As this initiative was secured, suppliers and retailers’ statements have created a domino effect around the world. Examples of their commitments and partnerships in support of sustainability have flooded the news in recent weeks as businesses work together to help reshape broken economies and strengthen efforts to create a better and greener world.
P&G’s Gillette announced a partnership with CVS pharmacies, Terracyle (innovative waste management company) and Fisher House Foundation (Veteran support organization) on a razor and packaging recycling program.
A.S. Watson Group pledged to reduce its plastic waste and support the use of sustainable palm oil.
General Mills launched a 3-year regenerative dairy pilot in partnership with Foremost Farms (dairy cooperative) and Understanding Ag (an agricultural consultant).
Mondelēz announced a packaging partnership with Philadelphia Packaging to utilize recyclable plastic containers in the European cream cheese market.
Amazon announces $2 billion climate pledge fund to invest in companies building products, services, and technologies to decarbonize the economy and protect the planet.
Fonterra deployed a dairy payment program for New Zealand farmers who meet co-op set sustainable targets.
Dole is seeking partnerships with start-ups and innovators to carry out its six brand promises around sustainability as part of its ‘Sunshine For All’ campaign.
Coles Australia announced grants to 12 small and medium-sized enterprises in support of sustainability and reduction of bush fires.
Diageo announced that their iconic Seagram’s 7 bottles will be made from recycled plastics (PET).
SC Johnson announced a new Mr. Muscle bottle made from 100% ocean-bound plastic through their global partnership with Plastic Bank. The Plastic Bank will support the opening of 509 plastic collection points in several countries across Indonesia, the Philippines, Thailand, Vietnam, and Brazil.
Walmart’s sustainability efforts take to the seas with MSC-certified sustainable private brand canned Tuna.
Unilever announced a new set of climate goals and will put carbon labels on all 70,000 of its products.
Allvale gazpacho, a PepsiCo brand opened a sustainable plant for production in Murcia, Spain. The plant will operate more efficiently by reducing water consumption by 30% and energy consumption by 20%.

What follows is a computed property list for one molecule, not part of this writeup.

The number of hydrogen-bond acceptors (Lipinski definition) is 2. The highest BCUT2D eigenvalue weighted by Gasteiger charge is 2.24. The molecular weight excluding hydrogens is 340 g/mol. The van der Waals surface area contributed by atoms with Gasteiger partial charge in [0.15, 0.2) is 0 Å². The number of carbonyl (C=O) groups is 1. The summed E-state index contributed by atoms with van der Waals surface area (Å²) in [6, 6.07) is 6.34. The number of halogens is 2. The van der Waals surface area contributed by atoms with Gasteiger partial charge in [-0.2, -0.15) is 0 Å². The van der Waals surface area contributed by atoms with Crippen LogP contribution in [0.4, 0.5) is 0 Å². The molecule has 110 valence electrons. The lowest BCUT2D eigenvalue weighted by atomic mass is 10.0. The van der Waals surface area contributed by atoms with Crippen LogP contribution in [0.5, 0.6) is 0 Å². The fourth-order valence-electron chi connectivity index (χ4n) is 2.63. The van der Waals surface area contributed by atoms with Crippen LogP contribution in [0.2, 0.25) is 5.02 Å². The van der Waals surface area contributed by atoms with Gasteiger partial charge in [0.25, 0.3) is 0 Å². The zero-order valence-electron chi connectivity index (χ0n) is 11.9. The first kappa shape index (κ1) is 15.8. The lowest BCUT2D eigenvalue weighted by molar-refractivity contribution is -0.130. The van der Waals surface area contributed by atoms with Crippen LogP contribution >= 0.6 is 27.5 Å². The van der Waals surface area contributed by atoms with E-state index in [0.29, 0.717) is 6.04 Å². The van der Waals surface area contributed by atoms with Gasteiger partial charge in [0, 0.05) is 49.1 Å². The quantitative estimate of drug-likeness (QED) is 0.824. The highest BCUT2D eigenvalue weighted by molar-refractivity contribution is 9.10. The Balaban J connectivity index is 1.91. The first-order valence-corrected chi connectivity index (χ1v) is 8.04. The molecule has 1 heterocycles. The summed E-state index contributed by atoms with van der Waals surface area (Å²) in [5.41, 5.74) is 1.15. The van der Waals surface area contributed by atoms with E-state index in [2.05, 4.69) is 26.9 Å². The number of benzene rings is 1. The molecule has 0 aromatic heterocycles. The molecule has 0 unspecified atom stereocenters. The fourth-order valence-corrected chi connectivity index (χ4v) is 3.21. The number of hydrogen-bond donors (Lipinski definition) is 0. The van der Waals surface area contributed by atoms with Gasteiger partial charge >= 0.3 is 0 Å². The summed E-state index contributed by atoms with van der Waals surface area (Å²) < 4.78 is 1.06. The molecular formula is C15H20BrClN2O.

The pandemic shed light on the interconnectedness of the world and exposed the fragility of our systems and processes. Gaps in the supply chain meant essential goods were not readily available to consumers. In other cases, a glut of some resources were wasted due to prohibitive cost in distribution or an inability to get them to the market quickly enough. However, it seems exposure to the world’s vulnerabilities has created a movement toward a new level of sustainability that has fueled a ground swell of partnerships between governments and business partners, suppliers and retailers, packaging companies, non-profits, and others to where it is certain that sustainability has not been forgotten.
Consumers continue to seek sustainable claims and packaging options. Research conducted by FMCG Gurus, a market research firm, indicates that 60% of global respondents polled during the pandemic say they are more concerned about the environment than before and 42% indicate they are more likely to maintain a sustainable lifestyle due to health and wellness concerns post-COVID. While more attuned to lower cost options, consumer voices suggest that they will continue to challenge retailers and suppliers to make cost-effective, sustainable product and packaging options available to them. This will only be possible if businesses work together to align their strategic agendas around sustainability and funnel them throughout their organizations.
Our research shows that while sustainability continues to grow in importance around the world, there is a disconnect between purpose and sales when it comes to sustainability. In order to drive progress on sustainability, a commitment from partnering stakeholders is required. Fostering the right behaviours at a commercial level will empower sustainable thinking; the prioritization of healthy and sustainable product offerings and innovation at competitive prices, promotion of responsible marketing practices, leveraging sustainable sourcing opportunities and more.As businesses begin to take action beyond COVID, they will need to respond to difficult questions as they face new challenges in the race to make our world a better place. In the end, people are the core purpose of all consumer-focused businesses. While bringing sustainable products and services to the people of the world will help to create a better and greener world, it can only be done if everyone does their part and works to make it better together.